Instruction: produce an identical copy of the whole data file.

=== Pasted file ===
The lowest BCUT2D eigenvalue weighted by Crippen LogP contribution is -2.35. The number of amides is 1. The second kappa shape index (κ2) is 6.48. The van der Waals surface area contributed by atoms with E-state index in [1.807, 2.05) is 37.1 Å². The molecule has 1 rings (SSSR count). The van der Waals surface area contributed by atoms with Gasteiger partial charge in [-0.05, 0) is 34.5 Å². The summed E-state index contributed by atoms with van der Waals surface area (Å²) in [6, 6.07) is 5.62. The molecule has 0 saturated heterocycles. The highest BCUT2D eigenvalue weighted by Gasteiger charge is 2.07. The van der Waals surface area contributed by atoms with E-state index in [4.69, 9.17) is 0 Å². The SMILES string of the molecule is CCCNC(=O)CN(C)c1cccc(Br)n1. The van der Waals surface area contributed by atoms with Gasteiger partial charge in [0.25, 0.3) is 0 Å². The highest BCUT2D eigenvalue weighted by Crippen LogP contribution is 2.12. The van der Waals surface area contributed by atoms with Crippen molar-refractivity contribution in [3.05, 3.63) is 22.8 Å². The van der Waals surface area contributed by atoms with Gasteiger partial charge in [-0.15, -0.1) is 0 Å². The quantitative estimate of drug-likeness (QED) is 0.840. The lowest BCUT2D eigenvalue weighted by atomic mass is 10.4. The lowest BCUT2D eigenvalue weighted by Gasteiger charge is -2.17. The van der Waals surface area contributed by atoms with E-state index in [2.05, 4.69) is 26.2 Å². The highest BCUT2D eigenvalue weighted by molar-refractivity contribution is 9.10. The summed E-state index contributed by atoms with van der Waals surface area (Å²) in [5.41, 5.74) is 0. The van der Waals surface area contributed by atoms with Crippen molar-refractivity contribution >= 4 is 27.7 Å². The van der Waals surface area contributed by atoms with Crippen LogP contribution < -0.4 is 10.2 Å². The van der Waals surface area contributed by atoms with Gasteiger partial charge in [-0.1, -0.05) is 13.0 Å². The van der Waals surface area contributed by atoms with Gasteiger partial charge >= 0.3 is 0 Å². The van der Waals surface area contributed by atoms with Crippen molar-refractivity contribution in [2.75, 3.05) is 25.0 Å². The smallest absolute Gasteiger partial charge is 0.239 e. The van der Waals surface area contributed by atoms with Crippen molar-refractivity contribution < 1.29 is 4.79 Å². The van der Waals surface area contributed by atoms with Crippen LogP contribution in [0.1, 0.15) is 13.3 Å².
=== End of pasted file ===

The lowest BCUT2D eigenvalue weighted by Crippen LogP contribution is -2.35. The number of amides is 1. The second kappa shape index (κ2) is 6.48. The van der Waals surface area contributed by atoms with E-state index in [1.807, 2.05) is 37.1 Å². The molecule has 1 rings (SSSR count). The van der Waals surface area contributed by atoms with Gasteiger partial charge in [-0.05, 0) is 34.5 Å². The summed E-state index contributed by atoms with van der Waals surface area (Å²) in [6, 6.07) is 5.62. The molecule has 0 saturated heterocycles. The highest BCUT2D eigenvalue weighted by Gasteiger charge is 2.07. The van der Waals surface area contributed by atoms with E-state index in [4.69, 9.17) is 0 Å². The SMILES string of the molecule is CCCNC(=O)CN(C)c1cccc(Br)n1. The van der Waals surface area contributed by atoms with Gasteiger partial charge in [0.25, 0.3) is 0 Å². The highest BCUT2D eigenvalue weighted by Crippen LogP contribution is 2.12. The van der Waals surface area contributed by atoms with Crippen molar-refractivity contribution in [3.05, 3.63) is 22.8 Å². The van der Waals surface area contributed by atoms with Gasteiger partial charge in [-0.15, -0.1) is 0 Å². The quantitative estimate of drug-likeness (QED) is 0.840. The lowest BCUT2D eigenvalue weighted by atomic mass is 10.4. The lowest BCUT2D eigenvalue weighted by Gasteiger charge is -2.17. The van der Waals surface area contributed by atoms with E-state index in [2.05, 4.69) is 26.2 Å². The highest BCUT2D eigenvalue weighted by molar-refractivity contribution is 9.10. The summed E-state index contributed by atoms with van der Waals surface area (Å²) in [5.41, 5.74) is 0. The van der Waals surface area contributed by atoms with Crippen molar-refractivity contribution >= 4 is 27.7 Å². The van der Waals surface area contributed by atoms with Crippen LogP contribution < -0.4 is 10.2 Å². The van der Waals surface area contributed by atoms with Gasteiger partial charge in [-0.1, -0.05) is 13.0 Å². The van der Waals surface area contributed by atoms with Gasteiger partial charge >= 0.3 is 0 Å². The van der Waals surface area contributed by atoms with Crippen molar-refractivity contribution in [2.75, 3.05) is 25.0 Å². The smallest absolute Gasteiger partial charge is 0.239 e. The van der Waals surface area contributed by atoms with Crippen molar-refractivity contribution < 1.29 is 4.79 Å². The van der Waals surface area contributed by atoms with Crippen LogP contribution in [0.1, 0.15) is 13.3 Å².